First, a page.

How will skill developers tune their skill?


I’ve been reading up on interactive voice response systems (IVRs), since they seem very similar in design to how Jibo’s SDK approaches it, and there’s been one item that always stands out: the tuning of the skill after it was launched. Most places ( e.g. ) view it as a key aspect of the process.

Now, for example the Microsoft page assumes that the skill developer has access to the speech recordings and the logs, but am I incorrect in assuming that that is out of the question for Jibo? I can imagine a total privacy disaster if Jibo shared people’s recordings with anonymous skill developers.

So, I was wondering, how is that planned to happen? According to these sites it’s hard to guess how users will use a skill and what they say to it, but without seeing that data I can’t imagine how one would improve their own skill.

In the same token, I have no idea how Echo or Google Home go about it. They are obviously faced with the same conundrum.


Here’s an example of how it could be done, if you follow Apple’s rules for Siri, according to Wired:

"Whenever you speak into Apple’s voice activated personal digital assistant, it ships it off to Apple’s data farm for analysis. Apple generates a random numbers to represent the user and it associates the voice files with that number. This number — not your Apple user ID or email address — represents you as far as Siri’s back-end voice analysis system is concerned.

Once the voice recording is six months old, Apple “disassociates” your user number from the clip, deleting the number from the voice file. But it keeps these disassociated files for up to 18 more months for testing and product improvement purposes."

If Jibo records the information, but disassociates the personally identifiable data away from each record, leaving only the usage data, it could theoretically make that available to the developer in either a raw form or filtered in whatever way the Jibo team wishes. I think that would work fine.


That’s a very interesting idea, and I agree one could work it that way.

Does Siri have custom skills though? It’s one thing to do this for the internal improvement of Siri, another to provide this (securely and anonymously) to individual skill developers.


This could be an opt-in for the end user to provide data to “help make Jibo’s skills better by providing anonymous usage data to third-party developers of the skills you use.” That way it’s clear to the user what they’re getting into it and choose to agree to it manually. What do you think?


I just scoured the web some more, and apparently Amazon does NOT share either recordings or transcripts with developers, out of security concerns.

I could see the opt-in model, but the danger is of course that it takes one bad incident and Jibo is dead in the water.


Actually, you can’t do opt-in, unless you make sure nobody else ever uses the device. I mean, you can’t make the decision for friends who visit you that you’re sharing their recordings with Jibo. In terms of privacy model, you have to treat it like a public device.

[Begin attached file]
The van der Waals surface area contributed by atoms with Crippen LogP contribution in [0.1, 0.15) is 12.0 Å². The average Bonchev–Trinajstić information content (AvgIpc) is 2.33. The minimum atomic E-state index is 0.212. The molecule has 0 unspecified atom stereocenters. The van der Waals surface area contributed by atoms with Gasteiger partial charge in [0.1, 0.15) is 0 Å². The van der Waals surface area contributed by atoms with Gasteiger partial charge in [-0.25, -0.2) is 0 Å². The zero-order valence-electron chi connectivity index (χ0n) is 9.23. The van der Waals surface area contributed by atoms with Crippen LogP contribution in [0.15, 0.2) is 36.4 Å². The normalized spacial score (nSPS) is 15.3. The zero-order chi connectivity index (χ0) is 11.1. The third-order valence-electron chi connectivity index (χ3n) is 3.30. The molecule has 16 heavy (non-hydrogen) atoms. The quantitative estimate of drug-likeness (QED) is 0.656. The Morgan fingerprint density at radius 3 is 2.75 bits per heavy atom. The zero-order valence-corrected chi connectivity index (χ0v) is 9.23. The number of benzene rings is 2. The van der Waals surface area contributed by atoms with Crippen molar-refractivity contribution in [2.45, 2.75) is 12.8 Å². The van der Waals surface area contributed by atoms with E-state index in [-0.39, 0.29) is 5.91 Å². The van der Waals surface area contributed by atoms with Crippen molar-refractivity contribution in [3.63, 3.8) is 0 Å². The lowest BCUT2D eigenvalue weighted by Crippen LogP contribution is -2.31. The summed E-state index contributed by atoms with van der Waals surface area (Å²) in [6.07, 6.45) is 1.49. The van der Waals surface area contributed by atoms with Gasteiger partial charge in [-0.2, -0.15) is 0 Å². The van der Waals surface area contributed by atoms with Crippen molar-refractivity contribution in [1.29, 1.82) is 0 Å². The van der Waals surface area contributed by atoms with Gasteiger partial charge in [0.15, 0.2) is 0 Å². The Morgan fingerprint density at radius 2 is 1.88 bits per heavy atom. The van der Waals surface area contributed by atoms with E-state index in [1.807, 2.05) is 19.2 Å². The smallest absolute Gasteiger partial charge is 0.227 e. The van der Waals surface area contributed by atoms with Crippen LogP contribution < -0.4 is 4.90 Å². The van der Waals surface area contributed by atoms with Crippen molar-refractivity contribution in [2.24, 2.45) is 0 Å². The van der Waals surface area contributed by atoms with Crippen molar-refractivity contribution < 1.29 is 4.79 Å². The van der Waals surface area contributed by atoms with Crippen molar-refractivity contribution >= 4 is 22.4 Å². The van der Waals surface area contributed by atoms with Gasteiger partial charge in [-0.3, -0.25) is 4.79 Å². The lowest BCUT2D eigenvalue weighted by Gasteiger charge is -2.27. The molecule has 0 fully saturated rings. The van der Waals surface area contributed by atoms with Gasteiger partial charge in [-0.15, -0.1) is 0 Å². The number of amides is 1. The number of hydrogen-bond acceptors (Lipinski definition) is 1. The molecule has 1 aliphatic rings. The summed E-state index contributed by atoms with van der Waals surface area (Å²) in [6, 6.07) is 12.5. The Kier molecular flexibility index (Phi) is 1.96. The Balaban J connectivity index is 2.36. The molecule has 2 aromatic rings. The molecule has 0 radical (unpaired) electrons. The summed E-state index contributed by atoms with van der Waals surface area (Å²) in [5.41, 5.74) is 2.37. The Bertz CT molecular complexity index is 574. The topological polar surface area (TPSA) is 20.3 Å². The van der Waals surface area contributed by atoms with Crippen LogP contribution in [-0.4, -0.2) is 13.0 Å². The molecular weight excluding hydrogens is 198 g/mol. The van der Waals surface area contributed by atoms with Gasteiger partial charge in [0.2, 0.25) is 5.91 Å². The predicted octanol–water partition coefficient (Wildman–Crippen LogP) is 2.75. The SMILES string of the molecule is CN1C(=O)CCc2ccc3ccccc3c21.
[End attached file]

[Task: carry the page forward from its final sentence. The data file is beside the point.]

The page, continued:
Yup, there are definitely larger privacy concerns because this is a multi-user device but, if crafted carefully, the opt-in model could still work if it is on a per-user basis. That way only interaction by a particular authenticated user would be subject to their own opt-in decision. Other non-authenticated and opted-out interaction would be discarded after processing. In this way it could work, but there also may be a better model out there as well.


We’re now firmly in the realm of speculation though, would love to hear from the powers to be what the actual process will be. If those IVR websites are to be believed, the success, or failure, of a skill depends on that tuning step. And surely even more for a device like Jibo that needs to be buttery smooth.


We don’t have plans to provide this type of usage data at this time. The reason for this is that we want to make sure that we are taking the privacy of Jibo users into account. We certainly know that developers want data they can use to improve their skills over time and we will continue to consider how to best address that desire while also protecting user privacy going forward.


Oh, I see. But, doesn’t that mean skill developers will have to build their skills entirely in the dark about how users actually use them?


How about if Jibo created an API that allows requests for data totals and other statistics around outside-skill usage from other apps; this to allow skill learning, but in such a way that the user identity data becomes removed from the awareness of the skill by providing only statistics from requests of the protected data.


I think those stats would be a good start for sure. That is, if you see a lot of misrecgonitions, or entire aborts in a certain part of your skill, you might try to change your grammar or what Jibo says. That would be entirely anonymous indeed and give you solid feedback to improve your skill.

Well, not to sound too negative, but this all folds into the big nebulous cloud how developers upload, register, activate and maintain their skill anyway. It’s still not clear how users would even enter my skill. Will it be Echo/Home style of having to say “Hey Jibo, use skillname to play Pictionary”? That would be the obvious way of going about it, but also very non Jibo-ish.